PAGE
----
Articles: Press Release
$50,000 Cunningham Dressage Challenge at Winter Equestrian Festival Ends
Without a Winner - Prize Money Will Increase for 2008
PHOTO CAPTION: Ashley Holzer and Pop Art had the lead in the inaugural
$50,000 Cunningham Insurance Dressage Challenge presented by GAIG after
the first event. PHOTO CREDIT: SusanJStickle.com.
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WELLINGTON, FL - February 28, 2006 - The inaugural Cunningham Insurance
Dressage Challenge presented by Great American Insurance Group (GAIG)
guaranteed $50,000 to the winner of all three Grand Prixs at the 2007
Winter Equestrian Festival in Wellington, Florida, but the challenge
went unmet this year after the first two dressage shows.
Canada's Ashley Holzer of New York, New York, riding her own Pop Art
earned the highest score (72.813%) at the first qualifying Grand Prix on
February 9 at Cosequin Wellington Dressage and was the sole contender to
move on to the next event. The challenge would award 50% of the purse to
the rider and 50% to the owner of the horse, so Holzer was in line to
receive the entire $50,000 if she could win the next two Grand Prixs in
the Cunningham Challenge.
On Friday, February 23, at the Zada Enterprises, LLC Florida Dressage
Classic, Holzer was entered in the Grand Prix but had to withdraw
because Pop Art was not feeling well.
Only the horse/rider combination with two qualifying wins would be
qualified to continue in the challenge at the third and final show, so
because Holzer did not compete, the challenge ended before the final
qualifying Grand Prix scheduled for Thursday, March 22, at the Zada
Enterprises, LLC WEF Dressage Classic CDI-W.
"First of all, I feel very, very sorry for Ashley because her horse
became ill," said Tom Cunningham of Cunningham & Cunningham Livestock
Insurance, Inc., the developer of the $50,000 Cunningham Challenge. "In
racehorse terms that we use on the racetrack, I felt her horse was 1 to
9 to win the Challenge. We probably would have had a winner in our first
go-around at doing it. Notwithstanding that, we would have looked
forward to coming back and doing it again - even with a winner.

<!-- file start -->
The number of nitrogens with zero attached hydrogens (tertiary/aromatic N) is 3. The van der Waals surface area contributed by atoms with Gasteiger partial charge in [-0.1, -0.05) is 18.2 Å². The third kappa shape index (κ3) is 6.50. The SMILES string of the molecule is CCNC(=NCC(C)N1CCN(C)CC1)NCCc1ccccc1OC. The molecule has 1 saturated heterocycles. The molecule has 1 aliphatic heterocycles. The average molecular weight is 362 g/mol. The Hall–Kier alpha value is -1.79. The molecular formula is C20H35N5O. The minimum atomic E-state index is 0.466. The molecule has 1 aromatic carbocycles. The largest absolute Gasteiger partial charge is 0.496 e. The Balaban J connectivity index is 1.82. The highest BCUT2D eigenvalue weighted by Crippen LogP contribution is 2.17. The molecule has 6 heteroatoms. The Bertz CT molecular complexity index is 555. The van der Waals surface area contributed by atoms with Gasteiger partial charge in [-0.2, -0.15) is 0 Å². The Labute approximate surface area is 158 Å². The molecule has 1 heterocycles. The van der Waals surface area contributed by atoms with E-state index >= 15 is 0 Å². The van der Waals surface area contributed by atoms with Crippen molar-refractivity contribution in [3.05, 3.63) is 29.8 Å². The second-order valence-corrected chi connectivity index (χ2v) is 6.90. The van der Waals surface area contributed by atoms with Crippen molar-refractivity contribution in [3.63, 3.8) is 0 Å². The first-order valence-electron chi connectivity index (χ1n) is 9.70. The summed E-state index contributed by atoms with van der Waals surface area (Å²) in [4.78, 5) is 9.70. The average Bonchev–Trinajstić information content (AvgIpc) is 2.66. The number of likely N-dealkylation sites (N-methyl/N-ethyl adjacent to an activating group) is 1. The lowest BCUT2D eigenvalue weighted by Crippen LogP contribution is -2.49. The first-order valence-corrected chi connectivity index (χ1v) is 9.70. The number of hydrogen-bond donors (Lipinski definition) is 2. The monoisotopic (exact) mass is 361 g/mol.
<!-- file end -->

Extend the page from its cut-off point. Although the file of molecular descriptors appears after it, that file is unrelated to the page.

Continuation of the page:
Consequently without a winner this year, I certainly want to come back
and do it next year."
Cunningham is reviewing the 2007 Challenge with top riders and owners
and plans to make adjustments to the Challenge for next year. "If
everything goes correctly for us, I'll probably do it for more money
next year. For sure, it would be at least $100,000," Cunningham said. He
noted that he would begin promoting the Challenge earlier and in a more
widespread context for 2008.
Cunningham, who has a long history in Thoroughbred racing and
Standardbred trotter racing, explained that he patterned the $50,000
Cunningham Challenge after the Visa Triple Crown for Thoroughbreds. To
claim the Visa Triple Crown, the horse must win the Kentucky Derby, the
Preakness, and the Belmont Stakes. Based on that, Cunningham said he
would definitely keep the same format for the 2008 Challenge that he
established this year. "It's all or nothing - they have to win all three
Grand Prixs," he said.
Cunningham is exploring marketing, sponsorship, and underwriting
opportunities to increase the prize money for 2008. He is also looking
at different avenues of advertising and promotion to attract horses to
Florida to participate in the Challenge. "We may want to attract horses
that come from California. In trotting in Italy for example, to entice
top horses to participate, different tracks will pay for all or part of
transporting those horses to certain venues," Cunningham explained.
"Let's say Guenter Seidel or Steffen Peters has a horse on the west
coast and if they're on the fence about participating in the Challenge,
perhaps we would consider defraying some of the expenses they might
incur to send a horse to a particular event. I'm trying to visualize
certain ways of promoting this event - and I'm not opposed to
entertaining any ideas about it."
Born in the racetrack town of Saratoga, New York, Cunningham has been in
the horse business for 45 years, first as a trainer of Standardbreds and
Thoroughbreds, and then for the past 30 years, as an insurance agent.
His first clients were racehorses, but now he and his daughter, Sara
Cunningham, have shifted their focus to show horses and are focused
primarily on dressage horses. "On a personal level, I like the sport. My
idea of doing this Challenge was certainly to give back to the sport
that's been good for me," Cunningham explained. "I like the sport at the
top level. It's very, very difficult for a horse and rider to attain the
level that they need to be at to participate at the level they all want
to participate at, which is, hopefully, World Cup and Olympic
aspirations for everyone."
Even though this year's Challenge ended after two shows, Cunningham was
pleased with the launch and the learning experience of this first-time
effort. "I thought it was great. I think once people recognized what was
going on, they were excited about it," Cunningham shared. He noted that
one participant this year commented to him that normally if he won three
Grand Prixs, he might receive a total of $1,500 in prize money, so the
opportunity to win $50,000 for the same effort was exciting. "People
liked it," Cunningham concluded, "So I'm willing to move forward."